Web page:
Between 1568 and 1593 only two full treatises on Bees were published in England. Not only were these treatises the first printed books to offer advice on beekeeping, but they did so in the English language. These books were therefore, not directed toward a learned audience, but to husbandmen. The hope, it would seem, was that these books would be useful in improving technique and aiding beekeepers in their activities, across the country.

Taken together these two treatises help to reveal attitudes to and understanding of bees before the critical revolution of scientific investigation unleashed a new deeper understanding of bee biology and behaviour less than a century later.

It is these two texts by Thomas Hill (1568) and Edmund Southerne (1593), which form the focus for the Early Modern Bees Project.  Thomas Hill relied solely on classical sources, whilst Edmund Southerne relied entirely on his own expertise and knowledge. The two books therefore offer the historian a contrast between knowledge and experience.

In addition I will look at actual beekeeping activity in England and ask what kind of knowledge people had about bees in this period. As an extension to the investigation into beekeeping manuals I will also look at other printed texts that feature bees or their products (such as honey and wax) in some form or another. I hope to also extend the research to look at the third published beekeeping manual – by Charles Butler (1609) – which combined both experience and learned knowledge and is, often, declared as the first publication on beekeeping that folds into the investigative processes of the enlightenment.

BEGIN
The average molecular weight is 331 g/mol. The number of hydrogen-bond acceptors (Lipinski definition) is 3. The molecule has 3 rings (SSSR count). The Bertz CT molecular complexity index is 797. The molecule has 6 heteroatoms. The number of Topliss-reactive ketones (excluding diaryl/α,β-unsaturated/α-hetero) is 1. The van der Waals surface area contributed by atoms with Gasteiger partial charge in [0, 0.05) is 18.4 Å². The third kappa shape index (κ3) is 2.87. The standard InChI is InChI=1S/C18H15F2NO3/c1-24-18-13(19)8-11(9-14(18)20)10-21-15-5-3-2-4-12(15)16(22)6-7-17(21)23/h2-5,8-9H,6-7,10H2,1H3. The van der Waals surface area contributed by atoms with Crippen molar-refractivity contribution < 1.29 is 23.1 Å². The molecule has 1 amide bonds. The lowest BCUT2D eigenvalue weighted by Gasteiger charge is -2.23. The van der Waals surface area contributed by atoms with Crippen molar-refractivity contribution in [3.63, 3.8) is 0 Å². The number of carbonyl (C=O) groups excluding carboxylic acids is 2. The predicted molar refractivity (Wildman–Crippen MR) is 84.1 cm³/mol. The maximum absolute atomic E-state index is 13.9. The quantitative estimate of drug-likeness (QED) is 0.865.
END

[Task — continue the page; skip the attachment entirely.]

The Early Modern Bees Project is a personal research project, currently unfunded. Through it I seek to understand the reasons why these publications were written and printed, how the author gathered their information, and in general, to assess the knowledge and experience of bees and beekeeping that existed in the period. I am especially interested to examine how Bees fitted into the ordinary lives of husbandmen and how beekeeping methodology was changing in the period leading up to scientific development. Both treatises will be critically analysed, chapter by chapter, with sources identified and facts placed into their historical context. In addition, other texts published and non-published during the fifteenth and sixteenth-centuries will be examined wherever they include information on bees and beekeeping, to help place Hill and Southerne into a wider scholarly context.